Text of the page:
Diet is a key element in reversing tooth decay. A study conducted on children has shown that tooth decay can be cured and improved by diet. (4)

  1. Limit the amount and frequency of sweets to reduce acidity and give your teeth time to rebuild minerals.

  2. Eat a balanced, varied, and natural diet that meets your protein, fat, and carbohydrate needs. Make sure you also get enough vitamins and minerals.

  3. Include foods that are good for dental health, such as dairy products, fruit, vegetables, whole grains, and water. Water helps to offset acidity, so make sure you stay well hydrated.

  4. A healthy diet stimulates saliva production and balances the oral microbiome, which limits the effects of harmful bacteria.

Other causes of tooth decay

Keyes' diagram showing that tooth decay results from the interaction of multiple factors, including bacteria, sugars, teeth and time.
Tooth decay is a complex process that involves the interaction of multiple factors.

While it's easy to think of tooth decay as simply a result of poor oral hygiene, there are many other factors at play. For example, the types of bacteria in our mouths, the composition of our saliva, the acidity of our diets, and even our genetic makeup can all influence our risk of developing tooth decay.

Here are some factors that can make you more prone to tooth decay:

  • Diet: A diet high in carbohydrates and low in minerals and vitamins can make teeth more vulnerable to cavities.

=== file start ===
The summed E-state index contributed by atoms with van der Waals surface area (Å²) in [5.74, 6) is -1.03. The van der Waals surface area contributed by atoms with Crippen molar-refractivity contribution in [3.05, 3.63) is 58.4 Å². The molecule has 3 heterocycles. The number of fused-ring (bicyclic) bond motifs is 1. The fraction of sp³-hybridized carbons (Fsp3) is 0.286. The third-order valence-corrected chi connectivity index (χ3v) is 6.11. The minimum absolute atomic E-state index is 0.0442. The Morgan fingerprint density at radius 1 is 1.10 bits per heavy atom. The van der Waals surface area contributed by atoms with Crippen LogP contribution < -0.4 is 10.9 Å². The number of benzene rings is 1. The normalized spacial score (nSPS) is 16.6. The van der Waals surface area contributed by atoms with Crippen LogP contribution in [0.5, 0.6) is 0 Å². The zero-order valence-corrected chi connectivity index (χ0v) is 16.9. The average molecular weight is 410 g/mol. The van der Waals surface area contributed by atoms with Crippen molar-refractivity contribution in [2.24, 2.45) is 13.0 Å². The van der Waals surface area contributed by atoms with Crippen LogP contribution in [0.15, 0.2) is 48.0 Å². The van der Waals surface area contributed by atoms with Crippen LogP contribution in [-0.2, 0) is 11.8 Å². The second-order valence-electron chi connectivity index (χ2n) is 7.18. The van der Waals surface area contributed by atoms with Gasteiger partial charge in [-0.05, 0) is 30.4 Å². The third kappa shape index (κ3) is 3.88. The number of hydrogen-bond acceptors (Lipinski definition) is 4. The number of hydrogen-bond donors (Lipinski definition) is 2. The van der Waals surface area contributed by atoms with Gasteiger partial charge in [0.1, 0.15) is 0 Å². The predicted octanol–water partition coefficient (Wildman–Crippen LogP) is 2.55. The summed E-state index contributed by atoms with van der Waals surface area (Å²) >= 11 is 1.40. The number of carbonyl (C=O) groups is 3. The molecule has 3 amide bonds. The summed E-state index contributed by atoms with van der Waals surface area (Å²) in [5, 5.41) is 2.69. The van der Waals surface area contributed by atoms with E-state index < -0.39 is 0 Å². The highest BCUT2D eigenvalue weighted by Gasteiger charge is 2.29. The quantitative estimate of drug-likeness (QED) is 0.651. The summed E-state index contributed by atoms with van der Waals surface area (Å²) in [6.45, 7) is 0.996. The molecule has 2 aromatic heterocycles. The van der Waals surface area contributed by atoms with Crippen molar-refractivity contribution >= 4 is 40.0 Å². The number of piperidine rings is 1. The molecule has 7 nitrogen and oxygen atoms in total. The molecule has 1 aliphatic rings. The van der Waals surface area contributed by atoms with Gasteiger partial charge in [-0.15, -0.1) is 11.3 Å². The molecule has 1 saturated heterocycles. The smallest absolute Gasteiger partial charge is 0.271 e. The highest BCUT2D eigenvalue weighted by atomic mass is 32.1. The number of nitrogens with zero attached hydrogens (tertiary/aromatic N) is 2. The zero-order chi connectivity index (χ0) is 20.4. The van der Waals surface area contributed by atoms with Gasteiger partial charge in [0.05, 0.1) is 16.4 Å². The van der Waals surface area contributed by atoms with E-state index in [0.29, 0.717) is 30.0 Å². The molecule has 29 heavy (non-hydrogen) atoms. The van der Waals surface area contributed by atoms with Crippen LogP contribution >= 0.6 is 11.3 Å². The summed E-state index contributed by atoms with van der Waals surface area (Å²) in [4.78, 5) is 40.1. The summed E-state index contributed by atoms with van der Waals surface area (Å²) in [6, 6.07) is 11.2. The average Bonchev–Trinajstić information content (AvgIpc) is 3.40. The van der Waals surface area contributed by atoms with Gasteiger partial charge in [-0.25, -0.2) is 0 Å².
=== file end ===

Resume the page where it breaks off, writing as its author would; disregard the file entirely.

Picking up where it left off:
• Saliva: Saliva is important for our teeth and gums. It contains minerals that help with remineralization and balances mouth acidity. Reduced saliva production due to diseases, medications, or smoking can increase the risk of decay.

  • Oral hygiene: Good oral hygiene is essential to prevent cavities and other oral conditions. Failure to brush and floss regularly can cause bacterial plaque to build up, leading to tartar formation and increased decay risk.

  • Developmental defects: Certain anomalies affect the structure and composition of the tooth, making them more fragile and susceptible to decay. These defects are visible as soon as the tooth erupts and may be mistaken for early decay.

  1. Is there evidence for Novamin application in remineralization?: A Systematic review
  2. [Casein phosphopeptide--amorphous calcium phosphate (CPP-ACP) and its effect on dental hard tissues]
  3. Treatment of orthodontic white spot lesions with a remineralizing dentifrice applied by toothbrushing or mouth trays.